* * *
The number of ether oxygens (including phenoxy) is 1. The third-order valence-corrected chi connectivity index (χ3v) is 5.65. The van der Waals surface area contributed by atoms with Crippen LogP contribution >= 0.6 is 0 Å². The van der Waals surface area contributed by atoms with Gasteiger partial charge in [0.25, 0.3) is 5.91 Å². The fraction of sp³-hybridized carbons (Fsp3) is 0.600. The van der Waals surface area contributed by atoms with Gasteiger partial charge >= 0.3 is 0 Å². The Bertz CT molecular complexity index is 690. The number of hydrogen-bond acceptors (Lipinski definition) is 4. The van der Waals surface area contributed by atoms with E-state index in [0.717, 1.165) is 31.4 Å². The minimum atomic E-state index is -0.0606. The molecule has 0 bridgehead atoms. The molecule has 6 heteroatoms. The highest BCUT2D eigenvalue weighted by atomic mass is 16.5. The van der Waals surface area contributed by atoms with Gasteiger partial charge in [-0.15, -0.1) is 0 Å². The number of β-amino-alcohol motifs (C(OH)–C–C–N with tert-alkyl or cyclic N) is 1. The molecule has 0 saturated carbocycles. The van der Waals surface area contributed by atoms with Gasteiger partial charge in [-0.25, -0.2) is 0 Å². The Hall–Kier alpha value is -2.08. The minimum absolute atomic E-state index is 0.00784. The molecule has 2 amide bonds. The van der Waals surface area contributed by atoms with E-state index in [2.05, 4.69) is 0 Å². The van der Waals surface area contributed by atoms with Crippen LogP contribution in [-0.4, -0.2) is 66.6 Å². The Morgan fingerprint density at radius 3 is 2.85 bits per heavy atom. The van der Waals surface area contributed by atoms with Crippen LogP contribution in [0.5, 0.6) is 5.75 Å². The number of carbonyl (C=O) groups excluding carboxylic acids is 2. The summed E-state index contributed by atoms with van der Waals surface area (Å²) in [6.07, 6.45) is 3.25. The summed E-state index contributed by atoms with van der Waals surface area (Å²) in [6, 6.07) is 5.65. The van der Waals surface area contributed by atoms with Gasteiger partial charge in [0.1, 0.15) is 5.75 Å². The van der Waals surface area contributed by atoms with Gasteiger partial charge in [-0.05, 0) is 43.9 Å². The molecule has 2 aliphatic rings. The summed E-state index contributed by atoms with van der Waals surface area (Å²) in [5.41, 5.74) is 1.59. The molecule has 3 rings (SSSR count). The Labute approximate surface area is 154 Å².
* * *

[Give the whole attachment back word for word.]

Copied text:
The number of ether oxygens (including phenoxy) is 1. The third-order valence-corrected chi connectivity index (χ3v) is 5.65. The van der Waals surface area contributed by atoms with Crippen LogP contribution >= 0.6 is 0 Å². The van der Waals surface area contributed by atoms with Gasteiger partial charge in [0.25, 0.3) is 5.91 Å². The fraction of sp³-hybridized carbons (Fsp3) is 0.600. The van der Waals surface area contributed by atoms with Gasteiger partial charge >= 0.3 is 0 Å². The Bertz CT molecular complexity index is 690. The number of hydrogen-bond acceptors (Lipinski definition) is 4. The van der Waals surface area contributed by atoms with E-state index in [0.717, 1.165) is 31.4 Å². The minimum atomic E-state index is -0.0606. The molecule has 0 bridgehead atoms. The molecule has 6 heteroatoms. The highest BCUT2D eigenvalue weighted by atomic mass is 16.5. The van der Waals surface area contributed by atoms with Gasteiger partial charge in [-0.15, -0.1) is 0 Å². The number of β-amino-alcohol motifs (C(OH)–C–C–N with tert-alkyl or cyclic N) is 1. The molecule has 0 saturated carbocycles. The van der Waals surface area contributed by atoms with Gasteiger partial charge in [-0.25, -0.2) is 0 Å². The Hall–Kier alpha value is -2.08. The minimum absolute atomic E-state index is 0.00784. The molecule has 2 amide bonds. The van der Waals surface area contributed by atoms with E-state index in [2.05, 4.69) is 0 Å². The van der Waals surface area contributed by atoms with Crippen LogP contribution in [-0.4, -0.2) is 66.6 Å². The Morgan fingerprint density at radius 3 is 2.85 bits per heavy atom. The van der Waals surface area contributed by atoms with Crippen LogP contribution in [0.5, 0.6) is 5.75 Å². The number of carbonyl (C=O) groups excluding carboxylic acids is 2. The summed E-state index contributed by atoms with van der Waals surface area (Å²) in [6.07, 6.45) is 3.25. The summed E-state index contributed by atoms with van der Waals surface area (Å²) in [6, 6.07) is 5.65. The van der Waals surface area contributed by atoms with Gasteiger partial charge in [0.1, 0.15) is 5.75 Å². The van der Waals surface area contributed by atoms with Gasteiger partial charge in [-0.05, 0) is 43.9 Å². The molecule has 2 aliphatic rings. The summed E-state index contributed by atoms with van der Waals surface area (Å²) in [5.41, 5.74) is 1.59. The molecule has 3 rings (SSSR count). The Labute approximate surface area is 154 Å².